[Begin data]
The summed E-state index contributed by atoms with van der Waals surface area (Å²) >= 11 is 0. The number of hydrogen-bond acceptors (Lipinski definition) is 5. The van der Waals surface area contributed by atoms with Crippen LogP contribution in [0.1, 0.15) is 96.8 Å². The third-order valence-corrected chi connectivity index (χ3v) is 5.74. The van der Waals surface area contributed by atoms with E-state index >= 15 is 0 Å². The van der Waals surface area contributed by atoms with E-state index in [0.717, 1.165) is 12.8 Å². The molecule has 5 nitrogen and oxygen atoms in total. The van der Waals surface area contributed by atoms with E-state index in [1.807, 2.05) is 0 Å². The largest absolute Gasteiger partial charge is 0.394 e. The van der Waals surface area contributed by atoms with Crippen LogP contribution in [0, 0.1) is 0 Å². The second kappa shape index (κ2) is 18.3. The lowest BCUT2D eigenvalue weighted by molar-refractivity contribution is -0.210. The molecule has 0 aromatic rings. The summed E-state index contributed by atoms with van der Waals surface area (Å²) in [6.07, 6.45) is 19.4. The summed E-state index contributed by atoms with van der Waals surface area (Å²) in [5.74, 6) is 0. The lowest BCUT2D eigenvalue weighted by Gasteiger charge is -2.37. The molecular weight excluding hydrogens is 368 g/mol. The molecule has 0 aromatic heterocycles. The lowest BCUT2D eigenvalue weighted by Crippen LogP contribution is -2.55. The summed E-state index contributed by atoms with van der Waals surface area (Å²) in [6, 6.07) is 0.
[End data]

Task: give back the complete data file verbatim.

The summed E-state index contributed by atoms with van der Waals surface area (Å²) >= 11 is 0. The number of hydrogen-bond acceptors (Lipinski definition) is 5. The van der Waals surface area contributed by atoms with Crippen LogP contribution in [0.1, 0.15) is 96.8 Å². The third-order valence-corrected chi connectivity index (χ3v) is 5.74. The van der Waals surface area contributed by atoms with E-state index >= 15 is 0 Å². The van der Waals surface area contributed by atoms with E-state index in [0.717, 1.165) is 12.8 Å². The molecule has 5 nitrogen and oxygen atoms in total. The van der Waals surface area contributed by atoms with E-state index in [1.807, 2.05) is 0 Å². The largest absolute Gasteiger partial charge is 0.394 e. The van der Waals surface area contributed by atoms with Crippen LogP contribution in [0, 0.1) is 0 Å². The second kappa shape index (κ2) is 18.3. The lowest BCUT2D eigenvalue weighted by molar-refractivity contribution is -0.210. The molecule has 0 aromatic rings. The summed E-state index contributed by atoms with van der Waals surface area (Å²) in [6.07, 6.45) is 19.4. The summed E-state index contributed by atoms with van der Waals surface area (Å²) in [5.74, 6) is 0. The lowest BCUT2D eigenvalue weighted by Gasteiger charge is -2.37. The molecular weight excluding hydrogens is 368 g/mol. The molecule has 0 aromatic heterocycles. The lowest BCUT2D eigenvalue weighted by Crippen LogP contribution is -2.55. The summed E-state index contributed by atoms with van der Waals surface area (Å²) in [6, 6.07) is 0.